The goal of this work was to investigate and compare two variables that could quantitatively influence soybean seed allergen content; geographical growth location (environment; external influence) and genetics of the soybean varieties (genotype; internal influence). To accomplish this, samples were taken of soybeans from three varieties grown together at nine different field locations, but within a single climate zone representing the major soybean growing region in the United States. Although within this one growing zone, it was expected that environmental conditions vary from site to site since locations were spread apart through three states of United States. The goal of utilizing samples of soybean from this field trial across many sites was to examine the hypothesis that the combination of broadly assumed environmental variance and genetics of the soybean varieties would offer insight into how protein expression varies for important soybean allergens. It is recognized that although some characterization of environmental conditions are recorded for the underlying field trial from which samples were obtained, the work herein is a parallel examination of specific protein allergen expression that is apart from the field trial design itself since quantitative measures of environmental parameters were not included in the allergen statistical analysis and were considered beyond the scope of this allergen expression survey.

Nine allergens were quantitatively measured to provide a basis for interpreting the most influential variable on the expression of each allergen. These sequences were previously available as part of the FARRP database for which there was pertinent sequence information and high quality clinical data supporting these as relevant allergens. A recent study that compared allergen levels of four non-GM soybean varieties grown in three different climate zones in North America showed that environment had a greater impact on allergen expression variability than genetics (Stevenson et al., 2012). In this paper, we address the same interacting variables by comparing three soy varieties grown at nine locations within a single North American climate zone. It is understood that each soybean variety has inherent, but undefined differences in background genetics that likely influence the final compositional makeup of soybean seed, including protein allergens. The environmental “load” or putative impact from the environment is characterized by a selection of varieties adapted to single climate zone having been grown at nine distinct locations that have differences in seasonal agronomic conditions.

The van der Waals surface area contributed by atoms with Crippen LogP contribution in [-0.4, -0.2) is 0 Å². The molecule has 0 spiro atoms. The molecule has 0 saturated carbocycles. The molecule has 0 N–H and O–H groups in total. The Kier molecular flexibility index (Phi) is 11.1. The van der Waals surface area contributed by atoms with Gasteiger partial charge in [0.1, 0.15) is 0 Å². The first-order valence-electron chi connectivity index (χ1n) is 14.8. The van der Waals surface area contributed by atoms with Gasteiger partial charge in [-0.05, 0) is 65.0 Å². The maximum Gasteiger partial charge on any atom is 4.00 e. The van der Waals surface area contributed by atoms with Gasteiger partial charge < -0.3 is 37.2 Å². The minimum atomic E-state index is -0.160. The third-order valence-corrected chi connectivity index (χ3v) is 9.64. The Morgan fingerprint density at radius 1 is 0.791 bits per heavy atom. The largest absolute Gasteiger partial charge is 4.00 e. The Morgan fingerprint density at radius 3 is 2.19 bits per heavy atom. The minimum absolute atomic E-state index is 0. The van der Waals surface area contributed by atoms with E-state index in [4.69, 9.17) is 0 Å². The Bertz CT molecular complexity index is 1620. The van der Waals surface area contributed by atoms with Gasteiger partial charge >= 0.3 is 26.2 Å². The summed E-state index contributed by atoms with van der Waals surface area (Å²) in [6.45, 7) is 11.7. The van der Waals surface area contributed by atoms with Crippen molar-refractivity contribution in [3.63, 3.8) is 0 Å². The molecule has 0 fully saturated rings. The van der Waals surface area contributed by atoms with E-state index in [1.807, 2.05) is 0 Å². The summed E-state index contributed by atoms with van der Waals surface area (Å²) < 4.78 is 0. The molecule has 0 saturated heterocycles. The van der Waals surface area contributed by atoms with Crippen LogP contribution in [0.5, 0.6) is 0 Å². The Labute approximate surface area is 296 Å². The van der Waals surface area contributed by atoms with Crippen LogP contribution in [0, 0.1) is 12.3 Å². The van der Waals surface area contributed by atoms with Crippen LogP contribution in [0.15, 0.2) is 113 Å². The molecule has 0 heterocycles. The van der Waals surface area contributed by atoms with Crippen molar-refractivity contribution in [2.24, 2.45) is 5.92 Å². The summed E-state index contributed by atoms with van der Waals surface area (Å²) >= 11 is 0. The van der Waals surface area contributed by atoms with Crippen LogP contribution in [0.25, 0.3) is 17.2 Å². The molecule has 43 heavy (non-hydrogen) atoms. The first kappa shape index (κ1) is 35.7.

Materials and Methods

Plant Material

Three soybean varieties, A, B1, and B2, grown in 2009 in nine replicated field trials were used for analysis. The varieties are branded soybean seed produced in bulk as commodity soybean fit for growing in the United States region denoted in this study. They are listed and then coded with the letter designation for discussion herein as the following: A = Stine 2500-2 Brand; B1 = Stine 3300-2 Brand; B2 = Stine 3308-2 Brand. All three are non-transgenic and commercially available varieties and represent two different maturity groups; A is maturity group 2; B1 and B2 are group 3. Each field trial consisted of single plots of each variety and all plots at a site were subjected to the same agronomic practices during the 2009 United States growing season. Samples of 20 g each were taken from the harvest of one plot for each variety at each location. The field trials were located in three contiguous mid-western states in the United States: Iowa (IA), Illinois (IL), and Indiana (IN) (Supplementary Figure 1). IA was the location of seven of the nine plots, near the towns of Adel, Glidden, IA Falls, Marcus, Mediapolis, Perry and Winterset, and one plot each was located close to Fithian, IL, and Sharpsville, IN. Site-specific soil description and weather conditions are described in Supplementary Table 5.